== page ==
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Getting a Kick in Latin America

9 Jun, 2014 By: Erik Gruenwedel

With World Cup soccer taking place in Brazil over the next two months (beginning June 12), the Latin America home entertainment market (including pay-TV) is looking for the quadrennial sporting event to jumpstart digital distribution and put a further dent in longrunning video piracy.

“After the World Cup, we expect to see a massive uptick in terms of consumer spending on content,” said IHS video analyst Richard Cooper. “Brazilians, having bought those TVs, and consumers in those [soccer-crazy] countries will be looking for more home entertainment.”

Still, the industry must contend with a region plagued by piracy.

“The biggest challenge facing home entertainment in Latin America is converting physical piracy into digital spending,” Cooper said.

The Office of the United States Trade Representative, in its April report on intellectual property theft — notably movies and music — cited Argentina, Venezuela, Brazil, Mexico, Costa Rica and Peru on its list of “priority” and “watch list” countries.

Brazil and Mexico together represent about $500 million annually in pirated DVD movies, including $140 million from Brazil and $360 million from Mexico. Much like its Latin American counterparts, high levels of piracy also plague Argentina, according to IHS.

Indeed, the legitimate video market in Argentina accounted for a mere 5% of total consumer spending across the three territories in 2013, including Brazil and Mexico. Still, the video market in Argentina is also declining at a slower rate than several more established video markets in Europe.

Income Heats Up in Brazil

One of the best bulwarks against video piracy in Latin America is an expanding middle class. In the past 10 years, 50 million people in Latin America have joined that economic group. A third of all families (with two children) are now considered middle class with a household income of around $73,000, according to U.S. Media Consulting. The rise in socio-economic status helps consumers move toward legitimate video spending, according to Cooper.

At the center of Latin America’s economic surge is Brazil — host of the 32-nation World Cup, the 2016 Summer Olympic Games, and ground zero for Netflix’s South American operations launch in 2011.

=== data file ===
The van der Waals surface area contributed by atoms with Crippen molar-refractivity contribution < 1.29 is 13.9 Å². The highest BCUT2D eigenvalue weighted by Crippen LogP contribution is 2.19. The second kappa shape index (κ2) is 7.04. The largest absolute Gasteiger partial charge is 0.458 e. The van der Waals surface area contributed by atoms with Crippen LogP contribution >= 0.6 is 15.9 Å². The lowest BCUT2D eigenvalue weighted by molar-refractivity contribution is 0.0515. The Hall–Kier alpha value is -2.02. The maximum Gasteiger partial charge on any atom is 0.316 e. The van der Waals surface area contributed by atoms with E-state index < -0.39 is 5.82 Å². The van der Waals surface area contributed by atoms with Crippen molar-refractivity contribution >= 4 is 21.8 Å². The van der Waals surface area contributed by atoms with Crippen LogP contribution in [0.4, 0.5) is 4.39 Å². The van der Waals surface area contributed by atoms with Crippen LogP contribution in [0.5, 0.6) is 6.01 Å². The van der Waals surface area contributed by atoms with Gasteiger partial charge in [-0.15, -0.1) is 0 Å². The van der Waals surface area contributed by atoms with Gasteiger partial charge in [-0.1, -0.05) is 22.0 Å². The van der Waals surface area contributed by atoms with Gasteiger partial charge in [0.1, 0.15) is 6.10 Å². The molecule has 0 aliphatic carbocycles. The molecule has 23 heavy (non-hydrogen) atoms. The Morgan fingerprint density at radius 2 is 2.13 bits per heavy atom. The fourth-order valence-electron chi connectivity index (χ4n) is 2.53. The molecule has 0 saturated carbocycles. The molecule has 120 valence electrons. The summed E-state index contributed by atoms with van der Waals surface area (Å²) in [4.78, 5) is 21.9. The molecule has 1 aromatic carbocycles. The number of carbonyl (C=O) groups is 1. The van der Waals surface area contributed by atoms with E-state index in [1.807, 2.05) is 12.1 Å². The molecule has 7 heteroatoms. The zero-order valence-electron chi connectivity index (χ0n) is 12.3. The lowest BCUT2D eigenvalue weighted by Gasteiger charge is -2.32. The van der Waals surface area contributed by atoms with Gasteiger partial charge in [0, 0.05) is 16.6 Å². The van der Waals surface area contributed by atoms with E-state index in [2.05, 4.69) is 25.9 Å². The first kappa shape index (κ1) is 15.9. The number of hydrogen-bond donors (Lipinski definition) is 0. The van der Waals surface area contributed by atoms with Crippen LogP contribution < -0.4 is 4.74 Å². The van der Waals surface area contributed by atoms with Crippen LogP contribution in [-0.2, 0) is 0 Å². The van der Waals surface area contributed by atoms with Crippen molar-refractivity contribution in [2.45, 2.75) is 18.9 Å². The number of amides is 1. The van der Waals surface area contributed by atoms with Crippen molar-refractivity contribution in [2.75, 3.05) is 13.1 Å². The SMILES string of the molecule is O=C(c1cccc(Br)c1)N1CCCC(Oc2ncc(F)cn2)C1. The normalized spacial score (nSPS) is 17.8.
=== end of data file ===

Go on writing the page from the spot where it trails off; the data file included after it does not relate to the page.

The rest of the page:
Packaged media in the country had its heyday about the same time of the SVOD pioneer’s arrival, as higher commodity prices contributed to the appreciation of the Brazilian real. Indeed, Brazilians’ purchasing power increased — as did per-capita GDP, from $3,700 in 2000 to $12,400 in 2011 — reinforcing domestic demand, according to AmericasQuarterly.org.

As a result, the Brazilian home entertainment business tops other Latin America countries with a yearly market cap of about 25 billion real ($11.1 billion), of which pay-TV accounts for 90% ($9.9 billion). The home entertainment market ($1.2 billion in spending) is predominantly discs (60% to 80%), as household penetration of DVD players is high, according to IHS.

“As a result, the relatively small physical market in Brazil outweighs the nascent digital services,” Cooper said.

Mexicans Say ‘Te Amo’ Rental

Mexico’s disproportionate share of video piracy in Latin America is evidence of ongoing consumer demand for inexpensive entertainment, and rental in part satisfies that need.

In January, as Dish Network was shuttering remaining corporate-owned Blockbuster stores in the United States, it sold the 300-store Blockbuster Mexico operation — including 1.6 million store-based subscribers — to Grupo Elektra SAB, a retail conglomerate, for $31 million.

While Redbox kiosks gobbled up Blockbuster’s physical rental business in the United States, in Mexico the brand and business of renting movies and video games continues to resonate at the chain’s former stores, according to Juan Elizalde, an analyst at Banco Ve Por Mas SA.